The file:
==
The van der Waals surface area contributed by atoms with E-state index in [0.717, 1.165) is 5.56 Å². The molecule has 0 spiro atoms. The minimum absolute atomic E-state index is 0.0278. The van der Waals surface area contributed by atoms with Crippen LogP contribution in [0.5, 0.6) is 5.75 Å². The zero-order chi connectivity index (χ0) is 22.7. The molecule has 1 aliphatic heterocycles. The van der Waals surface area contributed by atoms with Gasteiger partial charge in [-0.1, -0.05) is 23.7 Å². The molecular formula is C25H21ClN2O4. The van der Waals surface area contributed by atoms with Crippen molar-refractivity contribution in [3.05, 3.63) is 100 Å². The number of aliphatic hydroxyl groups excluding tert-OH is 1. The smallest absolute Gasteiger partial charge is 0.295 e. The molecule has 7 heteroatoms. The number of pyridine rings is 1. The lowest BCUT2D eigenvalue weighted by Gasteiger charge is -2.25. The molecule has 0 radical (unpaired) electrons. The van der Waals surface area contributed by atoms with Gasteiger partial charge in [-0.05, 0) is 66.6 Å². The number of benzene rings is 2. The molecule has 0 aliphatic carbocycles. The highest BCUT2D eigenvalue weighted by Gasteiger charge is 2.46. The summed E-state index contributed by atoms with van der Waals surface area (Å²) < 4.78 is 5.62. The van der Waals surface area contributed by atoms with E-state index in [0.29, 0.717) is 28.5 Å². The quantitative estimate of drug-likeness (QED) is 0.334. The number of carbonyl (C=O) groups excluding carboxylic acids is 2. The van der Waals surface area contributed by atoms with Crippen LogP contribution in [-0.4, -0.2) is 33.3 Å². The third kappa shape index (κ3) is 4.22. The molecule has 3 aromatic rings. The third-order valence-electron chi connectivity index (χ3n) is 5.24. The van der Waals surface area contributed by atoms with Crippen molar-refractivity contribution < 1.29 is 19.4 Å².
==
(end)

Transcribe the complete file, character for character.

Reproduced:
The van der Waals surface area contributed by atoms with E-state index in [0.717, 1.165) is 5.56 Å². The molecule has 0 spiro atoms. The minimum absolute atomic E-state index is 0.0278. The van der Waals surface area contributed by atoms with Crippen LogP contribution in [0.5, 0.6) is 5.75 Å². The zero-order chi connectivity index (χ0) is 22.7. The molecule has 1 aliphatic heterocycles. The van der Waals surface area contributed by atoms with Gasteiger partial charge in [-0.1, -0.05) is 23.7 Å². The molecular formula is C25H21ClN2O4. The van der Waals surface area contributed by atoms with Crippen molar-refractivity contribution in [3.05, 3.63) is 100 Å². The number of aliphatic hydroxyl groups excluding tert-OH is 1. The smallest absolute Gasteiger partial charge is 0.295 e. The molecule has 7 heteroatoms. The number of pyridine rings is 1. The lowest BCUT2D eigenvalue weighted by Gasteiger charge is -2.25. The molecule has 0 radical (unpaired) electrons. The van der Waals surface area contributed by atoms with Gasteiger partial charge in [-0.05, 0) is 66.6 Å². The number of benzene rings is 2. The molecule has 0 aliphatic carbocycles. The highest BCUT2D eigenvalue weighted by Gasteiger charge is 2.46. The summed E-state index contributed by atoms with van der Waals surface area (Å²) < 4.78 is 5.62. The van der Waals surface area contributed by atoms with E-state index in [0.29, 0.717) is 28.5 Å². The quantitative estimate of drug-likeness (QED) is 0.334. The number of carbonyl (C=O) groups excluding carboxylic acids is 2. The van der Waals surface area contributed by atoms with Crippen LogP contribution in [-0.4, -0.2) is 33.3 Å². The third kappa shape index (κ3) is 4.22. The molecule has 3 aromatic rings. The third-order valence-electron chi connectivity index (χ3n) is 5.24. The van der Waals surface area contributed by atoms with Crippen molar-refractivity contribution < 1.29 is 19.4 Å².